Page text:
Do levels change with length of exposure?
Subjective judgments about loudness are often based on relative changes in level, and can change with exposure. For example, when asked to judge the loudness of sound, ratings will change when the testing is done after resting in a quiet environment, or after exposure to a loud environment.
Hetu (1994) reports that temporary thresholds shifts associated with exposure to loud music for 1 hour are also associated with altered perception of loudness, impaired pitch perception, reduced frequency selectivity, and temporal resolution, as well as reduced spatial resolution at high sound levels. In other words, auditory acuity is impaired.
What exposure times have been shown to lead to threshold shifts?
Meyer-Bisch in a survey of French youths found increased auditory suffering in groups using personal cassette players > 7 hours per week, versus groups with 2-7 hours, and groups with no use. Measurements made with a symphony orchestra found maximum exposure times of 10 hours per week in exposed positions (such as in front of trumpets), and 25 hours in normal positions. Exposures of longer duration were associated with permanent threshold shifts.
How reliable are personal evaluations of level?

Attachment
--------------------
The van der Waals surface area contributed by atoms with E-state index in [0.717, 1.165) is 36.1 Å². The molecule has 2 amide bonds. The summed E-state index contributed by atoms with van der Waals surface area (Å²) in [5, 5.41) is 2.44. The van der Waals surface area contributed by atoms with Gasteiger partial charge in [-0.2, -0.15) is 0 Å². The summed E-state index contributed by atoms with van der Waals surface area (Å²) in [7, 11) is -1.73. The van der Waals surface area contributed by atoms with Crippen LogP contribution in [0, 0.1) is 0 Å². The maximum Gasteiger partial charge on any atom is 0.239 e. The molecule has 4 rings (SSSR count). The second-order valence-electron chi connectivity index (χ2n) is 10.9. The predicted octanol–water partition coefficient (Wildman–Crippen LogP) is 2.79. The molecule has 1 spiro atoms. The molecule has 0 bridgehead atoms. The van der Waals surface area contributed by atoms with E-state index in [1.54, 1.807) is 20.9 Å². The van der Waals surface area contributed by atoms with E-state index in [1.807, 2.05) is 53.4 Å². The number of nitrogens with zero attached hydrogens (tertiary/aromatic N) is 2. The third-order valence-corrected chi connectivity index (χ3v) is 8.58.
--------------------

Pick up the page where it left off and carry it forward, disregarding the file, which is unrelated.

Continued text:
Miyake and Kumashiro (1986) measured comfortable levels for three kinds of music listened to under headphones in six noisy conditions. Comfort levels were found that produced temporary thresholds shifts after thirty minutes of exposure. This shows that comfort levels are dependent upon external factors, and should not be trusted to determine safe levels.
Sound level judgments have also been shown to be related to age (Coren, 1994). This is partly explained by changes in hearing sensitivity. Fucci et al (1993, 1994) have shown that estimates of loudness are related to music preference, with individuals preferring rock music assigning the same level judgment to a higher level, i.e., a higher signal level is required before the music is considered too loud.
What other interactions are critical?
High level noise exposure has been shown to be related to serum lipid/lipoprotein levels, which is related to cardiovascular disease (Melamed et al, 1997). Solas et al (1995) relate noise exposure to increased blood pressure, especially in young listeners (under age 45). Cary et al. (1997) reviewed many toxic substances, that when combined with noisy situations, increase the chances of noise induced hearing loss. Most are industrial solvents, which are ototoxic on their own, but carbon monoxide (as found in cigarette smoke and exhaust fumes) has been shown to increase the probability of hearing loss from exposure to noise.
What can we conclude from this information? Loud music can be just as dangerous as industrial noise, but because of typical listening patterns, and differences in the duration of these intense levels, noise-induced hearing loss from music is less frequently reported, and is thought of as more cumulative. Long exposure times, or long term exposure over many years can lead to hearing loss, especially if combined with ototoxic chemicals. Any factor that can lead to increased levels (such as background noise or use of headphones) should be controlled, and sound levels should be measured to ensure safe exposures.